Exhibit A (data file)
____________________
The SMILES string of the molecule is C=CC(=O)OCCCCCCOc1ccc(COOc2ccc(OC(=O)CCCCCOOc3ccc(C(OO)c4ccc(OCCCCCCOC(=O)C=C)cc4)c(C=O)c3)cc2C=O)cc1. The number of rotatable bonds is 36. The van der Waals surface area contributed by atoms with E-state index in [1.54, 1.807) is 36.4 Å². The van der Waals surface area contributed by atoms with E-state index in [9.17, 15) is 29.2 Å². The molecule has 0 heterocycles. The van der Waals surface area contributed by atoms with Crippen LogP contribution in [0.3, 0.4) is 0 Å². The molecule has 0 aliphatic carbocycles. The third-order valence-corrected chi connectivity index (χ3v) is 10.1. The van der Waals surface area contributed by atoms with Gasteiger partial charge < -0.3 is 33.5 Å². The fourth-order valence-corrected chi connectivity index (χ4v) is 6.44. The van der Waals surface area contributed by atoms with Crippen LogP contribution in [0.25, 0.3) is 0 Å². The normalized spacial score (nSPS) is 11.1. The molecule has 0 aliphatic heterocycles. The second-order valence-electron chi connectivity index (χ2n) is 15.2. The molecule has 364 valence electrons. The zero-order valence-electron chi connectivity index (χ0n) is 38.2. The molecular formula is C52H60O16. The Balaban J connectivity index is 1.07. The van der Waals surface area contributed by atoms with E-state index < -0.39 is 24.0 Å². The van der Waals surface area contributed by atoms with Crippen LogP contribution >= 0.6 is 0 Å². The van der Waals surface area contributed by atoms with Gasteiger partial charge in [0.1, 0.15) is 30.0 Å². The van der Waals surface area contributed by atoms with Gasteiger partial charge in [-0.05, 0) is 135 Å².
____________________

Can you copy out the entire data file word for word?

The SMILES string of the molecule is C=CC(=O)OCCCCCCOc1ccc(COOc2ccc(OC(=O)CCCCCOOc3ccc(C(OO)c4ccc(OCCCCCCOC(=O)C=C)cc4)c(C=O)c3)cc2C=O)cc1. The number of rotatable bonds is 36. The van der Waals surface area contributed by atoms with E-state index in [1.54, 1.807) is 36.4 Å². The van der Waals surface area contributed by atoms with E-state index in [9.17, 15) is 29.2 Å². The molecule has 0 heterocycles. The van der Waals surface area contributed by atoms with Crippen LogP contribution in [0.3, 0.4) is 0 Å². The molecule has 0 aliphatic carbocycles. The third-order valence-corrected chi connectivity index (χ3v) is 10.1. The van der Waals surface area contributed by atoms with Gasteiger partial charge < -0.3 is 33.5 Å². The fourth-order valence-corrected chi connectivity index (χ4v) is 6.44. The van der Waals surface area contributed by atoms with Crippen LogP contribution in [0.25, 0.3) is 0 Å². The normalized spacial score (nSPS) is 11.1. The molecule has 0 aliphatic heterocycles. The second-order valence-electron chi connectivity index (χ2n) is 15.2. The molecule has 364 valence electrons. The zero-order valence-electron chi connectivity index (χ0n) is 38.2. The molecular formula is C52H60O16. The Balaban J connectivity index is 1.07. The van der Waals surface area contributed by atoms with E-state index < -0.39 is 24.0 Å². The van der Waals surface area contributed by atoms with Crippen LogP contribution >= 0.6 is 0 Å². The van der Waals surface area contributed by atoms with Gasteiger partial charge in [0.1, 0.15) is 30.0 Å². The van der Waals surface area contributed by atoms with Gasteiger partial charge in [-0.05, 0) is 135 Å².